The same can be said about the general superhero economy across its many franchises and mediums. You can’t attribute all of that success to 1986, but the game certainly changed that year. The genre’s single most lucrative character, Batman, is largely the Batman readers met in The Dark Knight Returns. His travails and those of his fellow crime fighters are sketched out by writers and directors who have pulled neuroses, moral quandaries, and perversions first plumbed in Watchmen. The executives who oversee the crossover-laden cinematic universes keep them streamlined (or at least attempt to do so) with aspirations of Crisis-like precision. Much of the playbook was written in 1986, and its instructions are being duly followed.

In a sense, those epochal developments resulted from a kind of maturity cycle for the superhero ecosystem. Every 20 years or so, a generation of creators builds on the comics they read in their childhoods. The genre experienced its first peak in the 1940s, it took a great leap forward in the 1960s, and the writers and artists of the 1980s were uniquely situated to advance their beloved medium to new levels of credibility and viability. Twenty years after that, the next generation of creators, weaned on Watchmen, TDKR, and the rest, penetrated the world of film as writers, directors, and executives, kicking off the superhero boom of the aughts that continues to this day. Comics scribe Brian K. Vaughan told me a few months ago that, over the years, he’s seen a curious development: Early in his career, when he met with producers, they had no respect for comics — but their interns did. As time went on, he’d go to more meetings and those interns would be junior executives; eventually, they were powerful enough to give green lights.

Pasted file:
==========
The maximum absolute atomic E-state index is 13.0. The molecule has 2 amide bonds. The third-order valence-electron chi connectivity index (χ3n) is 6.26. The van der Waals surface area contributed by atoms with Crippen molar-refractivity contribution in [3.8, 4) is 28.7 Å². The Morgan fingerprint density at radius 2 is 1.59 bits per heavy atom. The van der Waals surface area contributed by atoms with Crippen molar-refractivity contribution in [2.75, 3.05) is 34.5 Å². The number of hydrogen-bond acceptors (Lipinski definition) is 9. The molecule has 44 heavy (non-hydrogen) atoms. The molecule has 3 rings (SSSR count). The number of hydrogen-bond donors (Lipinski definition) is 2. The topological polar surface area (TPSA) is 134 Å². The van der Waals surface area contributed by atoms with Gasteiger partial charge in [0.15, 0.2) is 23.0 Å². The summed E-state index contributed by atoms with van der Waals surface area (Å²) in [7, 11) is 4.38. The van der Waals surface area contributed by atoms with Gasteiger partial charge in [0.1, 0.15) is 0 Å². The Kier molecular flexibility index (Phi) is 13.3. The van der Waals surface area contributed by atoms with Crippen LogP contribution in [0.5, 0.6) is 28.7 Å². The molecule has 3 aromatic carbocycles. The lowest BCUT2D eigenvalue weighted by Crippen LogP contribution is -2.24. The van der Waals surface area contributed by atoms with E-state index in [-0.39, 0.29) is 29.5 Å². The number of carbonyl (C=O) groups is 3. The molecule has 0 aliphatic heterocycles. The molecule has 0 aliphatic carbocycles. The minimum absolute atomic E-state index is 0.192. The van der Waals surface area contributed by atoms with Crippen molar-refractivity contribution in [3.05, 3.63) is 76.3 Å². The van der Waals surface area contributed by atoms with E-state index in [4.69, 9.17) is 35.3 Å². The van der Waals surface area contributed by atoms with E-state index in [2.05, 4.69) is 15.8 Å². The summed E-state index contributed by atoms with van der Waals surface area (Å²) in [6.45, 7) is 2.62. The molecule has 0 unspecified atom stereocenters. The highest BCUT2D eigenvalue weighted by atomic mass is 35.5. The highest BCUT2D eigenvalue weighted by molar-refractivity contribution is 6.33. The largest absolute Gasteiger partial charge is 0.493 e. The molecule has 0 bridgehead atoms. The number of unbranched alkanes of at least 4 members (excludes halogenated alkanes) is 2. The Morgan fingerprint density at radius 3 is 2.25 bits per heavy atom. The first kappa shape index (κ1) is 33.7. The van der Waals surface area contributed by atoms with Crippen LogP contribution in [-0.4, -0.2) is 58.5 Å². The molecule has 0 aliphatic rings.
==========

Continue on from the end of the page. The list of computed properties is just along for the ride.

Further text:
That’s as good an explanation as any for why superheroes swooped in and took over Hollywood in the past decade and a half. The executives, screenwriters, directors, and ticket buyers of today have a tremendous respect for the characters that rose to prominence in the darker, crazier caped-crusader comics of the ’80s. Zack Snyder, Kevin Feige, newly minted DC Films co-chief Geoff Johns — they were gobbling those stories up in that period. Batman v Superman wouldn’t exist without TDKR. Captain America: Civil War wouldn’t exist without the crossover event philosophy. The Berlantiverse of superhero shows wouldn’t exist without Crisis and its aftermath. And so on, and so on. Superheroes as we know them have been around for nearly 80 years, but the superhero landscape most familiar to billions of consumers, which continues to swirl around us, was born, screaming and wide-eyed, in the four-color pages of 1986.

*This post has been updated to reflect the fact that Dark Horse Comics was not directly involved in the film adaptations of 300 or Sin City.

1986 Helped Create the Modern Superhero Boom